Is it Worth Buying a Coop in NYC?

Buying a coop in NYC is the most affordable path to home ownership in the Big Apple. This is because co-ops can be up to 40% less expensive than comparable condo apartments.

However, the answer to the question of is it worth buying a coop in NYC depends on a number of factors including how long you plan on living in the unit, the purchase price of the property and what your future lifestyle plans are.

Because most co-ops in NYC have subletting restrictions, it only makes sense to buy vs. rent if you plan on residing in the unit for the foreseeable future.

Furthermore, it’s usually not worth buying a coop if you plan on selling to upsize in just a few years. This is because buyer and seller closing costs in NYC are astronomical.

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How Long Do You Plan on Staying in NYC?

Buying a co-op in NYC is only worth it if you plan on living in NYC for the foreseeable future. The concept of a co-op is designed to encourage owner-occupancy. Therefore, most co-op buildings will only permit you to sublet your apartment every few years.

In extreme cases, some co-ops cap the number of years you can sublet during the lifetime of ownership at just two or three years.

Therefore, a co-op apartment is not designed to be held onto and rented out indefinitely should you end up moving out of NYC.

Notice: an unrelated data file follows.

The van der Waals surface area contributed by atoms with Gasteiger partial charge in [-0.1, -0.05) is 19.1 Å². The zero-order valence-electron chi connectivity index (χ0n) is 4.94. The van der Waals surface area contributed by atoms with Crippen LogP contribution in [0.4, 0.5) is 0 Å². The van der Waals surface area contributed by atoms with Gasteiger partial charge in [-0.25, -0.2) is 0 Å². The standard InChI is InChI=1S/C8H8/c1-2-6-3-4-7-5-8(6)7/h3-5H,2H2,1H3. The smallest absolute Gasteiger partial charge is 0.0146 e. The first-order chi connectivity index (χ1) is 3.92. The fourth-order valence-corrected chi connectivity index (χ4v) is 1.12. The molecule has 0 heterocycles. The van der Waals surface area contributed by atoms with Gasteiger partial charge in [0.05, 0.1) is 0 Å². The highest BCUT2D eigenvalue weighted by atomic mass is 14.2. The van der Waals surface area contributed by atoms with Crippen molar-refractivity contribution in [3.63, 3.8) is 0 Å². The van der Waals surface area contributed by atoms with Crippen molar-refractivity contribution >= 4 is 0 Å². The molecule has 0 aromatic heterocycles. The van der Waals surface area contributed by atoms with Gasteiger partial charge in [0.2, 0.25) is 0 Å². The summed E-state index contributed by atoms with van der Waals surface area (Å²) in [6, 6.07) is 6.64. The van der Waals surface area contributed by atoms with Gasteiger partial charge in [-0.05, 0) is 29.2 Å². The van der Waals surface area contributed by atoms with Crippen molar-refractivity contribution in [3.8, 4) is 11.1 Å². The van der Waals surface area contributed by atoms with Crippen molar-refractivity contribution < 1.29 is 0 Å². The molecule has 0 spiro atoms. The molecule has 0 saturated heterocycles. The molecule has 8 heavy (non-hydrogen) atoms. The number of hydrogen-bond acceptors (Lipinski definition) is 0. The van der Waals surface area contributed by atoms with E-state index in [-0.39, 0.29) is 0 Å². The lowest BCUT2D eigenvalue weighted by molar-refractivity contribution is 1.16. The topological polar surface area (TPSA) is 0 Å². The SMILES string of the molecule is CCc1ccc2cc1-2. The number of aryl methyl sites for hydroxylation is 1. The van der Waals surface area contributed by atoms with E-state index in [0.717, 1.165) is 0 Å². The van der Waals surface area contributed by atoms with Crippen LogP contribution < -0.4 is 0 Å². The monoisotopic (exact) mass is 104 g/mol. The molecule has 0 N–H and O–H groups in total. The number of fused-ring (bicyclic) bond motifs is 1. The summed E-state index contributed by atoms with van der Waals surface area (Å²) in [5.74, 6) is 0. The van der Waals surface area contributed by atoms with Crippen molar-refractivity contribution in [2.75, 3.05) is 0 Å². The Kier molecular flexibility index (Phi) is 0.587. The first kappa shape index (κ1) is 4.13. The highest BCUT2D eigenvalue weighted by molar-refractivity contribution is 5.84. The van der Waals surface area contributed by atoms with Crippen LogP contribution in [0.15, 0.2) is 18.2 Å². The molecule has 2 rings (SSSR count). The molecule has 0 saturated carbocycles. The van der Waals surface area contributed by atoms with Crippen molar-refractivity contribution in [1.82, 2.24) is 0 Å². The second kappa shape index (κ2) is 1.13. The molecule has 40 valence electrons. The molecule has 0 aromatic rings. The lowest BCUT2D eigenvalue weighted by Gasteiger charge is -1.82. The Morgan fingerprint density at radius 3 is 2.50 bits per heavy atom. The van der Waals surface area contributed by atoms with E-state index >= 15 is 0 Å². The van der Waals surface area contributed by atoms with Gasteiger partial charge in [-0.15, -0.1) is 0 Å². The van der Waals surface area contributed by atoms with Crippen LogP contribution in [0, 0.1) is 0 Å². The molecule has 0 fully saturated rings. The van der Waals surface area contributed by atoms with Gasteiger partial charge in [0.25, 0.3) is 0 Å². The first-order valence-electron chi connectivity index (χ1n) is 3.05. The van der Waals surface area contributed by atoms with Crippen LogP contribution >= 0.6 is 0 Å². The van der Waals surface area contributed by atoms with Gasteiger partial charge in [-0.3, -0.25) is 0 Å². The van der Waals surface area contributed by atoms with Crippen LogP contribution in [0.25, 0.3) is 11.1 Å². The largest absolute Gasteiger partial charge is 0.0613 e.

Contrast this with condos, which almost never have any limitation on the amount of time you can sublet your own apartment. As such, it’s probably not worth it to buy a co-op apartment if your job is prone to unexpected and long-term geographic relocations.

If you foresee a job transfer or other real risk of relocation, it’s probably better to rent vs. buy. This is because you’d essentially be forced to sell your co-op once you’ve maxed out the permitted amount of subletting. If the market is in a downturn, you risk losing money on the sale.

Whether it is worth buying a co-op in NYC depends on the purchase price, how long you plan on owning the apartment and what your future lifestyle plans entail, among other factors.

You could hold onto the unit and wait for a better market to sell into, however you wouldn’t be allowed to generate any rental income in the meantime.

Pro Tip: Estimate your buyer closing costs in NYC with Hauseit’s interactive closing cost calculator.

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Will You Need a Bigger Apartment in the near Future?

If you foresee the need for a larger apartment in less than 3-5 years, it’s probably not worth it to buy a co-op apartment in NYC. This is because it’s incredibly costly to buy and sell apartments in NYC, especially since most sellers aren’t aware that there are alternatives to paying 6% in seller broker commission.

Because of the high closing costs, it’s generally a better idea to rent an apartment for a few additional years and save money such that when you buy you’re confident it will be your long-term home for five years or more.

If you think you’ll be able to afford to carry your apartment while also renting or buying a larger unit in the future, then it’s a good idea to buy a condo. Bear in mind that it’s nearly impossible to buy a condo and rent it out for as much as your combined monthly mortgage, real estate taxes and common charges.